On Writing: Be Kind to Your Children

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As a writer, aside from losing all my work (or thinking I have), what’s the one thing that is guaranteed to give me a mini heart attack, no matter the circumstances?

Let me tell you, my dear friends. It’s hearing another writer (usually someone who is starting out, but not always) say: “what I wrote was rubbish, so I delete it from my computer/shredded it/fed it to my dog.”

So PLEASE, ladies and gentlemen, fellow writers.

PLEASE, please, please don’t do this.

“But why?” you may ask and rightly so. After all, those lines you just threw away were yours to do with as you please. That’s the beauty of writing. You have total control. If you think it’s rubbish, you can bin it. If someone else thinks it’s rubbish, you can think they’re rubbish (note: but I do think you should always listen to criticism, at least as long as it’s constructive).

Well try looking at it like this. You may think that what you wrote is a huge pile of regurgitated alien bile with bits of rotting space-slug excrement thrown in for good measure, and perhaps that’s true. I’m really sorry if it is, as I’ve produced a few stinking piles of alien bile myself in my time. I know what it feels like. You never want to see those words again. Well fine. But don’t throw them away just yet.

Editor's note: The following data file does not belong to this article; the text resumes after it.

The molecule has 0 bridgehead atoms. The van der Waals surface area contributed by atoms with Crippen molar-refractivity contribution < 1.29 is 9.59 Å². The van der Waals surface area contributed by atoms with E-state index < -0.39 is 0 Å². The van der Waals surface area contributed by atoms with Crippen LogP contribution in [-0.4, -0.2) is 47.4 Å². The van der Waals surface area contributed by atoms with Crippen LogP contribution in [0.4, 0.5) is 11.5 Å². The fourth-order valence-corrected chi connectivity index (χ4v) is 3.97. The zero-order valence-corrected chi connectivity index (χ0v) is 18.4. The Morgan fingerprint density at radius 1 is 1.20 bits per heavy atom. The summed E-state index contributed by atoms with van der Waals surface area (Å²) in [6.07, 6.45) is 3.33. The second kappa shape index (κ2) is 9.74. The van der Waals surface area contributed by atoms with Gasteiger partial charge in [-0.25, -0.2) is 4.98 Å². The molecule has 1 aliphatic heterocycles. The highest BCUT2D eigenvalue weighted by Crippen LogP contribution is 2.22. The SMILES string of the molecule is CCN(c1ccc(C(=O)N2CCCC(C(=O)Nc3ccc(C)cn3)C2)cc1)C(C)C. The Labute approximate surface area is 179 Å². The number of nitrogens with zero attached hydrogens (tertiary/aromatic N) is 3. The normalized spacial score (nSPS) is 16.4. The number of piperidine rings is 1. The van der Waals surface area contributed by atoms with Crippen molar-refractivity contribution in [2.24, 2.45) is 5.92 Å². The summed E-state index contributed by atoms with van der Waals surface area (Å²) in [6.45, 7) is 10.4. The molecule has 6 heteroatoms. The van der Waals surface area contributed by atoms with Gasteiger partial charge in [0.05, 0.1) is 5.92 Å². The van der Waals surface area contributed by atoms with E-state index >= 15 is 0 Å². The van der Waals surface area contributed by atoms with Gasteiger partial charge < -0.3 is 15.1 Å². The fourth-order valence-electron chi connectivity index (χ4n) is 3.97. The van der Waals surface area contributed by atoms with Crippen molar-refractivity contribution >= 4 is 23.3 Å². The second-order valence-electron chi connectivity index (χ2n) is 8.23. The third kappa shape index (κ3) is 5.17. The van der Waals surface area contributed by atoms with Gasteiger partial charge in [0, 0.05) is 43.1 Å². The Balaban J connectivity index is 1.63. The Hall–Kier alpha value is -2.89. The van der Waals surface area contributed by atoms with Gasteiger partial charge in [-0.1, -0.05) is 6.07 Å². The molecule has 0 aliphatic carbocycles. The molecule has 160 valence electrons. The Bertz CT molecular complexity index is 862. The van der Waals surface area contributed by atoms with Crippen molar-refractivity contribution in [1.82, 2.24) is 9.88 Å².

Because guess what? When you put a whole lot of smelly (natural) leftovers into a pile and leave them long enough, they’ll compost. The resulting soil you get is so rich with nutrients that you can increase your chances of making things grow. It may stink a little, but the lovely flowers and plants you will get because you thought to reuse all those old vegetable peelings and broken eggshells will be totally worth it.

It’s the same with your writing.

Now I can’t guarantee that the terrible paragraphs will turn into beautifully-turned phrases by themselves. Some may remain horrid chunks of nothing full of adverbs and bad metaphors forever. That’s fine. Because some day down the line, you will be able to read them and pit them against your current work. They’ll show you how much you’ve progressed (and progress you will, young Padawan, through sweat and tears and hard work. 🙂 You’re welcome). If you feel like it, you can even go back and edit the offending prose just for the hell of it, congratulating yourself on how perceptive you’ve become. It’ll feel good, trust me. Don’t let the writing in itself make you cringe. You were younger, you didn’t know then what you know now. Would you go up to some stranger, hold up a drawing they did when they were five, and mock them about it? If you would, go take a very cold shower and reflect on your actions for a little. But to those of you who “of course wouldn’t do that!”, don’t do it to yourselves. Be kind. After all, you have to live with yourself forever, remember?